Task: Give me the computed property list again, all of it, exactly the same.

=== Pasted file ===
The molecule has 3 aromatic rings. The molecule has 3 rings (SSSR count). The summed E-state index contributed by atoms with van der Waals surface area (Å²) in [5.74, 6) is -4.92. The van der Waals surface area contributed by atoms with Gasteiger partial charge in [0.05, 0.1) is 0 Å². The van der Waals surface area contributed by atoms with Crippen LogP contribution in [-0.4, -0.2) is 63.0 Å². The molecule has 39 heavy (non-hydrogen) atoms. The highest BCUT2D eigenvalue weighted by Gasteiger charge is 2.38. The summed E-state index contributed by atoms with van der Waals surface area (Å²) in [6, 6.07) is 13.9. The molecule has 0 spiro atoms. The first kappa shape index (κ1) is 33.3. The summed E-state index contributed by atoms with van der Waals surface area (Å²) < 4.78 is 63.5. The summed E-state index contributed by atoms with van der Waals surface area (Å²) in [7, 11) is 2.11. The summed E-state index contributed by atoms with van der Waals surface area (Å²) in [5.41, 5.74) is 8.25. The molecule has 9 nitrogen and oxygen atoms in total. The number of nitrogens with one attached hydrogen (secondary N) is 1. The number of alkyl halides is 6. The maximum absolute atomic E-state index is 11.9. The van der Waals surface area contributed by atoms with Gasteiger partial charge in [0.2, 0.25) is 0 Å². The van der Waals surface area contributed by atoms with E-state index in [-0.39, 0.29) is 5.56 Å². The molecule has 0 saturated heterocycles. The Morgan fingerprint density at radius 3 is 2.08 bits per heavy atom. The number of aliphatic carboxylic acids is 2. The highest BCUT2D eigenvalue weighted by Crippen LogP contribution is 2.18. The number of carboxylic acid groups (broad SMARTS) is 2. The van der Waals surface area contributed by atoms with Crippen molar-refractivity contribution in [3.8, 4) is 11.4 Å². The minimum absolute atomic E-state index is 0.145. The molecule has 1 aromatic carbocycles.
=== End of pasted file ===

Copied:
The molecule has 3 aromatic rings. The molecule has 3 rings (SSSR count). The summed E-state index contributed by atoms with van der Waals surface area (Å²) in [5.74, 6) is -4.92. The van der Waals surface area contributed by atoms with Gasteiger partial charge in [0.05, 0.1) is 0 Å². The van der Waals surface area contributed by atoms with Crippen LogP contribution in [-0.4, -0.2) is 63.0 Å². The molecule has 39 heavy (non-hydrogen) atoms. The highest BCUT2D eigenvalue weighted by Gasteiger charge is 2.38. The summed E-state index contributed by atoms with van der Waals surface area (Å²) in [6, 6.07) is 13.9. The molecule has 0 spiro atoms. The first kappa shape index (κ1) is 33.3. The summed E-state index contributed by atoms with van der Waals surface area (Å²) < 4.78 is 63.5. The summed E-state index contributed by atoms with van der Waals surface area (Å²) in [7, 11) is 2.11. The summed E-state index contributed by atoms with van der Waals surface area (Å²) in [5.41, 5.74) is 8.25. The molecule has 9 nitrogen and oxygen atoms in total. The number of nitrogens with one attached hydrogen (secondary N) is 1. The number of alkyl halides is 6. The maximum absolute atomic E-state index is 11.9. The van der Waals surface area contributed by atoms with Gasteiger partial charge in [0.2, 0.25) is 0 Å². The van der Waals surface area contributed by atoms with E-state index in [-0.39, 0.29) is 5.56 Å². The molecule has 0 saturated heterocycles. The Morgan fingerprint density at radius 3 is 2.08 bits per heavy atom. The number of aliphatic carboxylic acids is 2. The highest BCUT2D eigenvalue weighted by Crippen LogP contribution is 2.18. The number of carboxylic acid groups (broad SMARTS) is 2. The van der Waals surface area contributed by atoms with Crippen molar-refractivity contribution in [3.8, 4) is 11.4 Å². The minimum absolute atomic E-state index is 0.145. The molecule has 1 aromatic carbocycles.